Iris lactea comes from wide range of areas. It is native to temperate and tropical regions of Asia.[16]


Iris lactea in Mongolia

It is found in Afghanistan, Kashmir (including Guraiz and Himachal Pradesh),[4][6] Kazakhstan, Central Asia, India (including Ladakh),[4] Pakistan,[4] Russia (in Siberia,[3] and Primorye,[2]), Tibet, China, Mongolia to Korea.[7][8][11] In China, it is found within the Chinese provinces of Anhui, Gansu, Hebei, Heilongjiang, Henan, Hubei, Jiangsu, Jilin, Liaoning, Nei Mongol, Ningxia, Qinghai, Shaanxi, Shandong, Shanxi, Sichuan,[13] Xinjiang and Xi-zang(Chinese Tibet).[5]

It is listed with Iris bloudowii,Iris humilis, Iris ruthenica, Iris sibirica, Iris tenuifolia and Iris tigridia as being found in the Altai-Sayan region (where Russia, China, Mongolia and Kazakhstan come together).[20]

It is regarded as a wildflower in India and China.[4][5]


Plant label showing wide range of distribution

Iris lactea grows in a wide range of habitats. Including steppe meadows, turf slopes,[3] heavily grazed river shore within desert steppe,[21] grasslands, roadsides,[5] grassy slopes and hillsides.[2][5]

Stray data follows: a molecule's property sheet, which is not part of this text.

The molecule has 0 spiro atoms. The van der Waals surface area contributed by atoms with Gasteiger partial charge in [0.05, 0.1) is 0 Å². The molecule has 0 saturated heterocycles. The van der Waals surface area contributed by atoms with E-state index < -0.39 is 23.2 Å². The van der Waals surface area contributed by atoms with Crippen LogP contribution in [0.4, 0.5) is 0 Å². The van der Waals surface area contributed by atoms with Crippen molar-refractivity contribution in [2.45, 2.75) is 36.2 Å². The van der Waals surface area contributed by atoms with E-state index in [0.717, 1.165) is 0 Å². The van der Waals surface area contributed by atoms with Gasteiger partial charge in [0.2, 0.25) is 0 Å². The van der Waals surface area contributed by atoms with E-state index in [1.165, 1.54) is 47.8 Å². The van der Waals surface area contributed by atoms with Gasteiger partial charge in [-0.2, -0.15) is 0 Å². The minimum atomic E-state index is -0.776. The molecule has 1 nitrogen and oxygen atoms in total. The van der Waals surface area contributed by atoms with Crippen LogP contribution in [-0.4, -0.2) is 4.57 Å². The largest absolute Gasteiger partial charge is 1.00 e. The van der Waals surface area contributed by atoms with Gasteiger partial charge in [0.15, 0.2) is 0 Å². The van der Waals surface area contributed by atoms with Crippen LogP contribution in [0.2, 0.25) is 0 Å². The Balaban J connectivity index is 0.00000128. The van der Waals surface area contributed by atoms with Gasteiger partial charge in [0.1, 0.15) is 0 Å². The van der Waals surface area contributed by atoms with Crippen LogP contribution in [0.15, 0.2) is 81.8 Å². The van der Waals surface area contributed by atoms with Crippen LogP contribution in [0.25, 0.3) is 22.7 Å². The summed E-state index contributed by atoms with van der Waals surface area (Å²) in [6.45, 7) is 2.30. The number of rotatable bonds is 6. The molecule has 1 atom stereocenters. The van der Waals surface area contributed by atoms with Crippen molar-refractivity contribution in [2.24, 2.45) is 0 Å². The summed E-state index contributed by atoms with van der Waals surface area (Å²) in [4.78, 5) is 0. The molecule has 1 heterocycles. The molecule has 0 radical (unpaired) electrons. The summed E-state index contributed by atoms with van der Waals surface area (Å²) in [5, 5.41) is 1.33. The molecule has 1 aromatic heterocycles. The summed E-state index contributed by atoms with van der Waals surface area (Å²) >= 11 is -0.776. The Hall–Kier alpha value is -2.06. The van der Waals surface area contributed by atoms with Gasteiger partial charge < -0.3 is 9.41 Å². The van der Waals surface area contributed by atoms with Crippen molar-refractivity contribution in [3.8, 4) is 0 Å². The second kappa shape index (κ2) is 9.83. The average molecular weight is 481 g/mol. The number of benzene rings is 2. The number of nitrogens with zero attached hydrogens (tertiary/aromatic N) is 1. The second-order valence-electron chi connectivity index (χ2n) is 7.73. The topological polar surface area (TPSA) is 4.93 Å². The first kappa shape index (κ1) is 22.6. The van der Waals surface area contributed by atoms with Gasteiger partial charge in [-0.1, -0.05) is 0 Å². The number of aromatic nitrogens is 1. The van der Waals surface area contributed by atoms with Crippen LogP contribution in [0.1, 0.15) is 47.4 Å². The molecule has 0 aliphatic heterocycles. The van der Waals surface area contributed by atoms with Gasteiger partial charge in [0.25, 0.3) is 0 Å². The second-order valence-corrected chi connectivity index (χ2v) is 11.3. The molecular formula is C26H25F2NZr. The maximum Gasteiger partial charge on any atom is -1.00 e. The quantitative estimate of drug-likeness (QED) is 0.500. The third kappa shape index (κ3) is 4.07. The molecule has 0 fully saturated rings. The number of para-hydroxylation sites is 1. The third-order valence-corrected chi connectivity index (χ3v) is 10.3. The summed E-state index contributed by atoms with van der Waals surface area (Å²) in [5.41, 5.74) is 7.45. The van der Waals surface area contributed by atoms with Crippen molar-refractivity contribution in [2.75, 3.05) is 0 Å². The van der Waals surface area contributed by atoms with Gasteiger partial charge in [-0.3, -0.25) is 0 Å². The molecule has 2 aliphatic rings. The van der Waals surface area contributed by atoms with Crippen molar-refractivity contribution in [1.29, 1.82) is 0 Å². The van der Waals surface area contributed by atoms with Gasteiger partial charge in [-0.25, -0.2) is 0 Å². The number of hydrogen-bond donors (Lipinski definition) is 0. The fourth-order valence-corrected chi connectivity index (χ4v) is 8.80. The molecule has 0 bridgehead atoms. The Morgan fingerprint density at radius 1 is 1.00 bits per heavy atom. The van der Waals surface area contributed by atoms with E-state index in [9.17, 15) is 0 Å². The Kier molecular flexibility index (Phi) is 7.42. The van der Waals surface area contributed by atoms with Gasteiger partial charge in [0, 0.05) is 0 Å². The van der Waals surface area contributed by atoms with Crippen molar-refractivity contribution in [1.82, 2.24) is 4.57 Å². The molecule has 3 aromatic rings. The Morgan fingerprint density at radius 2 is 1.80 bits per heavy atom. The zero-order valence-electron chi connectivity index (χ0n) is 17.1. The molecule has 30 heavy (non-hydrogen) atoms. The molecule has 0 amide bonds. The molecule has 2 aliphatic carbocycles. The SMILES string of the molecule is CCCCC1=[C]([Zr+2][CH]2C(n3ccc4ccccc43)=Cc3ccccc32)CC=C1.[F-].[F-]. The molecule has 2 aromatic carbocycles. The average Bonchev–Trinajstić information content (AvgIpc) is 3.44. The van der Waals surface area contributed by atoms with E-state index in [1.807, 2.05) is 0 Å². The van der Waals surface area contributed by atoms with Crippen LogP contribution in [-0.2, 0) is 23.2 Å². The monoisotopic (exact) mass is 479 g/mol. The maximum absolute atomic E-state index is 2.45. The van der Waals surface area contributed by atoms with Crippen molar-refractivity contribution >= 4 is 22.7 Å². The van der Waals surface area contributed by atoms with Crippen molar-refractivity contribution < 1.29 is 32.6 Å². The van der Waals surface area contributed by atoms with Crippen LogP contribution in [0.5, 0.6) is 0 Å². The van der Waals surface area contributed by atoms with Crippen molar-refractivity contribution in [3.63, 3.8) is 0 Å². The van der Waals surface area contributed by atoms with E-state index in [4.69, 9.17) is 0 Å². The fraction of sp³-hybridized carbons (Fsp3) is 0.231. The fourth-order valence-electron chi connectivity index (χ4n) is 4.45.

It grows at altitudes of between 600–3800m above sea level.[2][5][6]

It flowers as late as late summer in the wild.[22]


Since Iris lactea, is one of the most common wild irises across all of China, living it a diverse range of habitats. It is very tolerant of most garden conditions.[10]

It is hardy to USDA Zones 3–9.[7]

It is very tolerant plant, growing in a variety of soils (including those that dry out in summer),[9][22] salty areas and can be used as a soil improver.[9][18] Such as being cultivated on slopes (to conserve water|), on high salty soils (to remove the salt) and desertification control.[18] It prefers sunny places, but can grow successfully in shady places.[3] It has a strong resistance to water logging, salinity, trampling, poor, pest and disease.[18]

It has been planted in mass on high leaded soils to reduce the lead contamination.[23]

It is suitable for cultivation in rock gardens and group planting.[3]


It can be propagated by seed and by division.[3]

Hybrids and cultivars[edit]

Many of the synonyms may represent distinct varieties of lactea. The following is a list of named variations botanical and horticultural;